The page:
Support Specifically for Teenagers

Teenagers usually have a better understanding of death than younger children, and as such they can worry about the long-term impact the loss will have on their lives, such as who will pay the bills or take care of them? Some teenagers find it hard to talk to adults or ask for help, and may prefer to open up to their peers about their thoughts and feelings or search the internet for coping strategies.

The Headstrong chatbot app simulates a conversation allowing teens to interact with a digital guide in an engaging way, as if it were a real person. The app was developed by a team of experts in digital innovation for youth mental health from the University of Auckland. Using quick tips, chat, challenges and courses, it draws on the Māori and Pasifika concept of Te Whare Tapa Whā as well as Western science to help young people manage stress, resolve conflict and deal with negative thoughts and strong emotions.

Sparx is an online game helping young people cope with stressful and negative emotions.

Search for books, guides and other resources for grieving teenagers.

Talking to children about death and dying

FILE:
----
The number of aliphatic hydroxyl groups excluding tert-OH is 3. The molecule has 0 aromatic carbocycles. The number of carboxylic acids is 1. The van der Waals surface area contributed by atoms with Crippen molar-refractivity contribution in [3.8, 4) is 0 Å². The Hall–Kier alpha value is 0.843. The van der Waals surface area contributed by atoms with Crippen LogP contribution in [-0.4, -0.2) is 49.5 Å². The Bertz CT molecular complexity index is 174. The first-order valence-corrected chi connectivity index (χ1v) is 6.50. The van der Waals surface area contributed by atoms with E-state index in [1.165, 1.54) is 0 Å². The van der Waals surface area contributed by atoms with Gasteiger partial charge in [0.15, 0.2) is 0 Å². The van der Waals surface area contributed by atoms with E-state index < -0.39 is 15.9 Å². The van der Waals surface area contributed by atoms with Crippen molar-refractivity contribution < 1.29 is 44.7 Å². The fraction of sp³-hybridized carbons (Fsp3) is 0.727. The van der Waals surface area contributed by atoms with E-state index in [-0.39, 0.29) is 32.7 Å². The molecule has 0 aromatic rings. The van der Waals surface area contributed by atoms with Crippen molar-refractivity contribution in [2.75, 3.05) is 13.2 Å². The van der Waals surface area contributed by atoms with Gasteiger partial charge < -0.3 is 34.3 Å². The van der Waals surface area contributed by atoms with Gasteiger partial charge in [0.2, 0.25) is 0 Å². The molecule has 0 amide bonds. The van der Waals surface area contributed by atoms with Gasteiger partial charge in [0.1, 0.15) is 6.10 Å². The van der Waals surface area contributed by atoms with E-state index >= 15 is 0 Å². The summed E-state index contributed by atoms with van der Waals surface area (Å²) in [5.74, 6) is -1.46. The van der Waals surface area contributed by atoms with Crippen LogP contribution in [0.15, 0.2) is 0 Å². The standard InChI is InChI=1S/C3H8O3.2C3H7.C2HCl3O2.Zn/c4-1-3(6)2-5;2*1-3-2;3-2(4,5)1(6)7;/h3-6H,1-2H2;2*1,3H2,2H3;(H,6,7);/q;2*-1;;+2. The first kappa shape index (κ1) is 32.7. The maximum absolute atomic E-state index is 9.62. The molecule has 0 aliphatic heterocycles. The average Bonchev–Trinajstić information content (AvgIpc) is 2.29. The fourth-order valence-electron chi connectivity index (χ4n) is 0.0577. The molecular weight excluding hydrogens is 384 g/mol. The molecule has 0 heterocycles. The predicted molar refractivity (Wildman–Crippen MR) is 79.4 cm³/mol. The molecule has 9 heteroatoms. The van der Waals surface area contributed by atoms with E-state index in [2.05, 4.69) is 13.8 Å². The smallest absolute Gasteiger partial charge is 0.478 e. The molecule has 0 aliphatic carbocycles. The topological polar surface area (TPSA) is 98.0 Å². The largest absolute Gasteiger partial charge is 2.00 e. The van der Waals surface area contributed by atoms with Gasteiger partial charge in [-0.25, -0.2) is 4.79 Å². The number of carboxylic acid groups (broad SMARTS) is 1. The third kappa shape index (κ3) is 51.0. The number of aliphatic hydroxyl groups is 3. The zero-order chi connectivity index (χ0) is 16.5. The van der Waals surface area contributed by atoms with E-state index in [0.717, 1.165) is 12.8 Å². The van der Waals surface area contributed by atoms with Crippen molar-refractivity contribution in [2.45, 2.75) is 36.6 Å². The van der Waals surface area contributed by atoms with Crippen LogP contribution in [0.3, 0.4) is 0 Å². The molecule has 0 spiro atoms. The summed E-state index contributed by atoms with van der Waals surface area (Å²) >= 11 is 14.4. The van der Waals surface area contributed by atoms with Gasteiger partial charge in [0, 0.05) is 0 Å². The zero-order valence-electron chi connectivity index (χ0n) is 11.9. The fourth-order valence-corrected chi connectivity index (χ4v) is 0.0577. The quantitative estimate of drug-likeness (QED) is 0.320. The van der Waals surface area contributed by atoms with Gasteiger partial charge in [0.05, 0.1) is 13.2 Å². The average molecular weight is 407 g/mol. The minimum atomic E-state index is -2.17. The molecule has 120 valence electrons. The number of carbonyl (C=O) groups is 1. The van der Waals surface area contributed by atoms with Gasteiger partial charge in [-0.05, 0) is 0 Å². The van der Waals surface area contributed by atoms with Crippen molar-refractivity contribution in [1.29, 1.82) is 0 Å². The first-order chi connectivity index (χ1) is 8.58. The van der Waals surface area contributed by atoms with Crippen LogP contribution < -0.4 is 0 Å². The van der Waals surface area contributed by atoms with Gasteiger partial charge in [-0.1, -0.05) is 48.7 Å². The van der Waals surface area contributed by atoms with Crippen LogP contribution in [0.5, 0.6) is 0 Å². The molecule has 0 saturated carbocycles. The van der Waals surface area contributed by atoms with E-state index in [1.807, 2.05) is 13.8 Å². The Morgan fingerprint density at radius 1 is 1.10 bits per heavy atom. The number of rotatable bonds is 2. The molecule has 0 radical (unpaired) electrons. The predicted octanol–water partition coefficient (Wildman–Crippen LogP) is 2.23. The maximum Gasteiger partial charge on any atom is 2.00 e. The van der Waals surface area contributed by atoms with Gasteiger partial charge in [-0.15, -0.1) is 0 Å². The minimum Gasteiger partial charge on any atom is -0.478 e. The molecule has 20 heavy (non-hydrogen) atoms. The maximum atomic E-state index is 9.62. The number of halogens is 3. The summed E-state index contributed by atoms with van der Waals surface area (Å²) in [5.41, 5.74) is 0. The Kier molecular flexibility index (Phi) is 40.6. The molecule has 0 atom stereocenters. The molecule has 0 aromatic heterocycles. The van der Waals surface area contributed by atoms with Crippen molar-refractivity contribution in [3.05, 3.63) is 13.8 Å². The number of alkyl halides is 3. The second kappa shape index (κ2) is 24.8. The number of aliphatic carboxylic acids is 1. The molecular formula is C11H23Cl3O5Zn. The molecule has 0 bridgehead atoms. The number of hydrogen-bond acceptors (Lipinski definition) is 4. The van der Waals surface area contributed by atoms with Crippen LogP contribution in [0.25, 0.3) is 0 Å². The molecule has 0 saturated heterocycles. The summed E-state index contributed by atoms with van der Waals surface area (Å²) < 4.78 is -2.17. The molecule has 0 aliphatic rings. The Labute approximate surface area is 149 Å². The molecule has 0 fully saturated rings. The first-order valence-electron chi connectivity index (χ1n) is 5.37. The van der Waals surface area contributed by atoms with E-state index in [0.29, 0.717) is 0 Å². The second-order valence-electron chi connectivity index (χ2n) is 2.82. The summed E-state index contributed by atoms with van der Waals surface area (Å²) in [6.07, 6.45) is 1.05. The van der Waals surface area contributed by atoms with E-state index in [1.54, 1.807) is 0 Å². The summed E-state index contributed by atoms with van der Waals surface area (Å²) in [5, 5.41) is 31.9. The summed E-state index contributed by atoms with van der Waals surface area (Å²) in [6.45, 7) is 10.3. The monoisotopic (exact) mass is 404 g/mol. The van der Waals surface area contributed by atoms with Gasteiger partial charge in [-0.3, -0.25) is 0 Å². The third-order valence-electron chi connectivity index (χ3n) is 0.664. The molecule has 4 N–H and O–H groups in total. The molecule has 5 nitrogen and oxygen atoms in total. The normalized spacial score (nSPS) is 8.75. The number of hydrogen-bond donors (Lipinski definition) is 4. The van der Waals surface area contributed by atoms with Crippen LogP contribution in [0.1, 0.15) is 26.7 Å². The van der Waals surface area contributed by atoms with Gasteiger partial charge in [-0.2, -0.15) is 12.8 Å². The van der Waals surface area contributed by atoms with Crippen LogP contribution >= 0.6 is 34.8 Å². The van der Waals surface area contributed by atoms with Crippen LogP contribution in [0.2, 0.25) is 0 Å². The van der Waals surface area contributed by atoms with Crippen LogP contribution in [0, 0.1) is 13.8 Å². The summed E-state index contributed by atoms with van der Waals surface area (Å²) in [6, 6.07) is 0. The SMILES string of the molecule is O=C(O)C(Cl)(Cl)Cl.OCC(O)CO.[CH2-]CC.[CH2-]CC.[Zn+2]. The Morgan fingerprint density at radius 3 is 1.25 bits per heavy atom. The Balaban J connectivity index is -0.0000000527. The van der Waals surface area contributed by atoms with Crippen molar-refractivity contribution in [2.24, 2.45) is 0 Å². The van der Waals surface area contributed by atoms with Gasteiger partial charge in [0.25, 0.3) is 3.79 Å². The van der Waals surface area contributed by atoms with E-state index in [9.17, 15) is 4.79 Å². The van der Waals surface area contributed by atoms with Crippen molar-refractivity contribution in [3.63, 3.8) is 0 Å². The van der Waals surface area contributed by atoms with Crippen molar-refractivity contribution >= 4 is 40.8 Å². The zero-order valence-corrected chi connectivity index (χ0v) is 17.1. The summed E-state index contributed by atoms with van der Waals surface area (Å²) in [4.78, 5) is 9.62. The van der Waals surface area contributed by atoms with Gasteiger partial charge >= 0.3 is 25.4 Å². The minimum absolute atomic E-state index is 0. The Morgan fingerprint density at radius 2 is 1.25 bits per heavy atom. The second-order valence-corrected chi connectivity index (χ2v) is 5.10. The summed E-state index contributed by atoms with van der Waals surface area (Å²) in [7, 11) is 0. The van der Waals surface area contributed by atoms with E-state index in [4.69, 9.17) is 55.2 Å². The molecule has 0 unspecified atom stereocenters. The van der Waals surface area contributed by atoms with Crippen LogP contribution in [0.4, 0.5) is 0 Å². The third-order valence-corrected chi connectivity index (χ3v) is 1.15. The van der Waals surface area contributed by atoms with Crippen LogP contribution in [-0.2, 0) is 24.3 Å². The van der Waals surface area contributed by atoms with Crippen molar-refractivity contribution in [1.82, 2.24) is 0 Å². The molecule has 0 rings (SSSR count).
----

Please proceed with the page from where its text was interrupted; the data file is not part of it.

The advice in this section has been taken from the Hospice New Zealand Guide for Carers.

It is easier for children to grieve when adults are open and honest with them about death and dying, and the attitude an adult has towards this is often reflected in the way children deal with it. If we do not talk to them about it, they can learn that the subject is off-limits and may not openly talk about how they feel. It is OK to let them see you cry and know you are sad, as this lets them know it is OK to do the same.

Children need simple, direct and truthful explanations. It is best to be direct and clear in the choice of language – using words like “death”, “died”, “dead” rather than “passed away”, “he’s sleeping” or “we lost him”, as these can be confusing and lead to children misunderstanding what happened. Give them as much detail as they can understand, and answer their questions. They will often need the same information repeated to process and understand it.

It can be easier to talk to children while doing other things such as driving to and from school, giving them a bath, at night-time when putting them to bed or when discussing a painting or drawing they have done recently.

Young children may feel that an illness or death is their fault, or worry that they, or their remaining caregiver will also die. It is important to explain the illness or death as much as possible so they can understand what happened, and reassure them that they are safe. Give them a task, such as making a drink, so that they feel part of the caregiving team, and try to keep their day to day routine as normal as possible so they feel secure.

Support for guardians and caregivers

Grandparents Raising Grandchildren offers free emotional support, financial support, peer to peer support groups, advice and information for grandparents who have taken on the responsibility of caring for their grandchildren.

Children need direct and honest explanations with simple and clear words to help them understand.